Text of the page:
Our family Christmases can be a little unconventional -- once we took our 2-year-old son to South Africa. Some of my friends gave me a hard time. They said I gave myself a safari holiday while my son was too young to protest instead of giving him a tree and a stocking.
For his third birthday, instead of a big birthday party, we took my son to Malaysia on a road trip. We split the weekend visiting a real life submarine outside Malacca and then at a theme park in Johor Bahru. He talked about it for weeks. (Despite my cynical misgivings, his favourite part was actually the sub, not the Thomas The Tank Engine-themed rides. And he barely remembers the low key bash we held for him at all.)
These trips were such a success that this has become our family tradition: to really go out of our way to plan family holidays that are interesting and unique. Despite what you might think, time has proven that my kids remember these times together in foreign environments far more than candy canes and opened presents.
Yes, my husband and I enjoyed sampling the wines of Stellanbosch and the amazing all-inclusive babysitting service while we were on safari. But more pleasurable (and surprising) was to see my son recognise so many animals and learn about different environments. Half a world away from home he saw and appreciated mountains for the first time. On our way to Malaysia he not only (again, to my surprise) sat uncomplainingly at the queue of cars at immigration, he began to understand the concept of "countries" at the border crossing.
When I first decided to start my family travel website suitcases&strollers it was mainly because I knew that there was an opportunity to address other like-minded parents who grew up with Lonely Planets, moved on to Luxe City Guides but then, somehow, found ourselves with young kids but without a guidebook. I wish there had been a trusted travel publication that could have told me whether it's worth risking the malaria to see Victoria Falls with kids or if Johannesburg is really that dangerous for families.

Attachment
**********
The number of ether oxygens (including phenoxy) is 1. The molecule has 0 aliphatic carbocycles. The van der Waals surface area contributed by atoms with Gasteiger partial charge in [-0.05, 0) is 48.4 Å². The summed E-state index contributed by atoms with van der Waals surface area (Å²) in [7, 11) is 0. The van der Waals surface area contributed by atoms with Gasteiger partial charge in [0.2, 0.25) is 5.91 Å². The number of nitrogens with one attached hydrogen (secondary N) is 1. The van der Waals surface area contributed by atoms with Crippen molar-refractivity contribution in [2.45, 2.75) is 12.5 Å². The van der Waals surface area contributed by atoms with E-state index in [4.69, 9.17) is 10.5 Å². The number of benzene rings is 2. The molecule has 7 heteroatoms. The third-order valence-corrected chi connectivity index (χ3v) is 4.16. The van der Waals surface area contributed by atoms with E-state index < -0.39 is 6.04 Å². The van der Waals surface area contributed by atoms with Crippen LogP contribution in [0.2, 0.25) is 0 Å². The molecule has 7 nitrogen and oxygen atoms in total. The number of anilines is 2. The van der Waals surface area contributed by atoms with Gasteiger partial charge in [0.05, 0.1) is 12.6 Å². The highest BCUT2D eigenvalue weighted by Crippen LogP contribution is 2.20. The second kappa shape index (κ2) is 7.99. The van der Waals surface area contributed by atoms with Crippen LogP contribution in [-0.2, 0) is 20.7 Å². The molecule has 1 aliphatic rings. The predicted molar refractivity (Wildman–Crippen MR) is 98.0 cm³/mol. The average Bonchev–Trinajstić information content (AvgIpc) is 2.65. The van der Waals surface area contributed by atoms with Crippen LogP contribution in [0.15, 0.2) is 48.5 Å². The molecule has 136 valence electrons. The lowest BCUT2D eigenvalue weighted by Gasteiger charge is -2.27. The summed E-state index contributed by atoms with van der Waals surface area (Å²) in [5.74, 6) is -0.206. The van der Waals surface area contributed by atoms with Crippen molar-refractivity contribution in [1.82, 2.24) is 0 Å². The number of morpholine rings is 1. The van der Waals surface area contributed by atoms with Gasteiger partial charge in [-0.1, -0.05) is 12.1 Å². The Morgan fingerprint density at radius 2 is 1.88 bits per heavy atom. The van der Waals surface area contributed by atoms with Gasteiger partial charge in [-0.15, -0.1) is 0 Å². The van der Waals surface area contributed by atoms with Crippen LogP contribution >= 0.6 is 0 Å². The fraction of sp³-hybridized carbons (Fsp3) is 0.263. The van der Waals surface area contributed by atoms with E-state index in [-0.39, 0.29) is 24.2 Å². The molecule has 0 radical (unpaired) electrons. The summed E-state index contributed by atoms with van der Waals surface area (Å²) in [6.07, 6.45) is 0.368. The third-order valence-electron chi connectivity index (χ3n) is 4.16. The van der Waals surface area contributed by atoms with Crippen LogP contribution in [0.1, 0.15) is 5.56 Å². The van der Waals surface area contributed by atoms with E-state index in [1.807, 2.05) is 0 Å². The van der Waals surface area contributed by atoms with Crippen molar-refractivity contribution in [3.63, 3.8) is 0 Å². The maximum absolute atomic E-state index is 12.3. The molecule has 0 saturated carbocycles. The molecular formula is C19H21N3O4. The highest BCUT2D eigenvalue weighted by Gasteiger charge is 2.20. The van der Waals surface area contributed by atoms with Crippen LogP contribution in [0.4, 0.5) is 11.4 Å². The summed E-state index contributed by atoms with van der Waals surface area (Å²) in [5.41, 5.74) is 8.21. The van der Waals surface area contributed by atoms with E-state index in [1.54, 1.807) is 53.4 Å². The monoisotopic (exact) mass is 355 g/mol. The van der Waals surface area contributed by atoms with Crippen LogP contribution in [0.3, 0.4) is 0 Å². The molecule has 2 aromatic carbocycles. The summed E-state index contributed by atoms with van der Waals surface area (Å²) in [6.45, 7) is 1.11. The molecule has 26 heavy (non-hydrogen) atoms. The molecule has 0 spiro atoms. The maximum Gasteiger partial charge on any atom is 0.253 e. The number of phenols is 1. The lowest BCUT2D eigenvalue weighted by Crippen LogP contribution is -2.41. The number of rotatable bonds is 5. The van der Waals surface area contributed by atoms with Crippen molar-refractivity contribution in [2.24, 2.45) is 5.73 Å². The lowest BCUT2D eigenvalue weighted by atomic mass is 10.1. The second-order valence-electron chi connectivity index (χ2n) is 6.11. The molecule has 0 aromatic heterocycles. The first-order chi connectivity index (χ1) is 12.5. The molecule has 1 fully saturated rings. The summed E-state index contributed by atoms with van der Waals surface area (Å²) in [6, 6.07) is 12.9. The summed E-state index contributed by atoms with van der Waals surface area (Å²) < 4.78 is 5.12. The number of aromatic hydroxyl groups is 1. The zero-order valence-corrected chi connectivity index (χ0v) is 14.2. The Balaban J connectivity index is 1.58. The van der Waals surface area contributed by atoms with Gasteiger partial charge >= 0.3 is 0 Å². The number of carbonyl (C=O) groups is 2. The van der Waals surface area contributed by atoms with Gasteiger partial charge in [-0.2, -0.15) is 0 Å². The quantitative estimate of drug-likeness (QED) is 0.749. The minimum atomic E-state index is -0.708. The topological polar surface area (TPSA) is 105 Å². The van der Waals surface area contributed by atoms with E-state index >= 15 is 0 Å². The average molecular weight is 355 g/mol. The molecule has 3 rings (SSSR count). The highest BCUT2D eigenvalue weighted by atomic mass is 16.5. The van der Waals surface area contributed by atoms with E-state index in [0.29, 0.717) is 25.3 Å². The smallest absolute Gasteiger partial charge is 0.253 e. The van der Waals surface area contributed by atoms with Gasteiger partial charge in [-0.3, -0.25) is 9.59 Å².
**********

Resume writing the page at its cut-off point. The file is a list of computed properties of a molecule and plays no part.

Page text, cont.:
In trying to pass on the information, stories and ideas I so sorely wanted myself, I have interviewed a single mother who is a permanent traveller and has taken her son to 12 countries. I talked to a family who backpacked with two kids under 6 for an entire year. I learnt about a brave boy with cerebral palsy who raised money for the poverty-stricken children of Cambodia.
It's inspiring to think that you actually can take small kids to South America for a low cost. Or that while a cruise ship might be kitsch, but it might also be incredibly fun.
What parents should know about travel is that you don't need to be conservative just because you have children. You don't have to go to an aquarium to see fish; you can teach your kids to dive. Resorts don't always have to be the answer; sometimes what might seem like a form of transport (such as a campervan or a sailing boat) might actually be a family holiday in itself.
If you expose your children to as much of the world as possible they will learn where they fit and how lucky they are. Just by spending time with you in a different country or even just environment, they can learn about history, cultures, languages, conservation and, yes, poverty in a way that will stay with them for the rest of their lives.
Not everyone has the opportunity or desire to quit their job, sell their house and take their children out of school for over a year and drive around Australia, like one of my interviewees. But you can raise a caring, generous and aware human beings by taking them to see animals in their natural habitats or just playing with the local kids outside the resort in a developing country. Even a seemingly unadventurous trip to another city can be a learning experience if you take the kids to museums and talk to them about how the buildings got there. Understanding where other people come from teaches us so much about our own selves and that's a great gift indeed.